One of the mysteries of the English language finally explained.
A person who is standing rather than seated, especially in a passenger vehicle.
- ‘On the steps of the Baseball Hall of Fame library before a huge crowd of over 10,000 standees in a large field in Cooperstown, New York, Ted Williams made history again on a July day in 1966.’
- ‘They casually cut through the line to the surprise of the many standees.’
- ‘Ann never left a choice place at the rail during intermission from a conviction that another standee would take possession by the time she returned.’
- ‘There is no doubt however, that they were designed predominantly for standees.’
- ‘The front row of standees pretty much blocks the view of the rest of the orchestra seats from my shoulders down.’
- ‘My coach was 100% occupied leaving Philadelphia, and had standees from Trenton to NYP!’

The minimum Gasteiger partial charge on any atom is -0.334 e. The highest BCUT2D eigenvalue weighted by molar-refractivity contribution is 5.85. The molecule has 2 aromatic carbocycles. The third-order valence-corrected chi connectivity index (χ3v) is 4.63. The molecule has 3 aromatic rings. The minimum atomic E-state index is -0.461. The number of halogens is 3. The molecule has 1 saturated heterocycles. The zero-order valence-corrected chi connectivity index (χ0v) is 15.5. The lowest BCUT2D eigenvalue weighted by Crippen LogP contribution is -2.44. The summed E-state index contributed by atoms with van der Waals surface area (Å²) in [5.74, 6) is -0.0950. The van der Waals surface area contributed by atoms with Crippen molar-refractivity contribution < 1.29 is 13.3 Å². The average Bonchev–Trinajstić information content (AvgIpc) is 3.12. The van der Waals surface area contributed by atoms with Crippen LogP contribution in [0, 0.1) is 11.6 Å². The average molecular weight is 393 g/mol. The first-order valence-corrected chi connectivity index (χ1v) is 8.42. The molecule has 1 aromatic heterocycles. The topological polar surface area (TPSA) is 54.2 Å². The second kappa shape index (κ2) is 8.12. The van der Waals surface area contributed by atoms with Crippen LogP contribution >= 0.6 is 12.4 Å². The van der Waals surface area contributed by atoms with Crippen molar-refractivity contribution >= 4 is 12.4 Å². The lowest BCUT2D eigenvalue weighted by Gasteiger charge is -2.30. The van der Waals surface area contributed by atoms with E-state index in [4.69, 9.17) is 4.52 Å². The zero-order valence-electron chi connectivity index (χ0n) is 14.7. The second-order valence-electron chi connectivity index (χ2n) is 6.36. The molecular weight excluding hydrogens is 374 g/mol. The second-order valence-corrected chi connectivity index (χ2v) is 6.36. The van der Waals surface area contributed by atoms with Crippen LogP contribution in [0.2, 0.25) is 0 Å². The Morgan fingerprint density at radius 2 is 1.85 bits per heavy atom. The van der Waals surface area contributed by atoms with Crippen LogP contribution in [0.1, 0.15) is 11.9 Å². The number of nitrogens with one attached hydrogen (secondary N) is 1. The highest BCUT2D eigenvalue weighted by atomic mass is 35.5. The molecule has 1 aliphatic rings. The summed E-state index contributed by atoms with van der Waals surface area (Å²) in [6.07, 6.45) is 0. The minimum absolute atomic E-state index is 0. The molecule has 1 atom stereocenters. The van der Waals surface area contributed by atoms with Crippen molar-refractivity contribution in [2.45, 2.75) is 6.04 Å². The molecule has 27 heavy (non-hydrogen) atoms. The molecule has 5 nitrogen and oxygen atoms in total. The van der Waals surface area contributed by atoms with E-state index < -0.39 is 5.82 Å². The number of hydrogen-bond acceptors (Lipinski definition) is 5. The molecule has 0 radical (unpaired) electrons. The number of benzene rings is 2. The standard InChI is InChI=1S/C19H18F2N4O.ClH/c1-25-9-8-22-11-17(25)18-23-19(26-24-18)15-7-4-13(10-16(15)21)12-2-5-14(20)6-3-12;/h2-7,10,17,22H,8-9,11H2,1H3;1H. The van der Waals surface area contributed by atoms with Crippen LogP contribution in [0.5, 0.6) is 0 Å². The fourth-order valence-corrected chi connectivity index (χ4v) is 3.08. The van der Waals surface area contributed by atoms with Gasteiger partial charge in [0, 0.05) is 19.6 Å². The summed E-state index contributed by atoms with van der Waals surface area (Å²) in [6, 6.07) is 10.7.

- ‘‘I've been waiting for at least 15 minutes,’ said one standee, who quickly added that she had two children.’
- ‘The train stayed full with people getting off and on all the way although I didn't see standees.’
- ‘Every seat in our coach was taken just a few stops down the line. I have no doubt that there were standees at other parts of the train by the time the train got back to OTC.’
- ‘So each soccer field was likely to have only about 6,000 to 7,000 standees.’
- ‘We just departed New York 5 minutes late with every seat filled and a few standees.’
- ‘If the meeting is full, such people may also be standees.’
- ‘Although this train was full, there were no standees in my car that I could see.’
- ‘The Westbound trip is a FULL train, no standees, at least in my car, but it was a very full train.’
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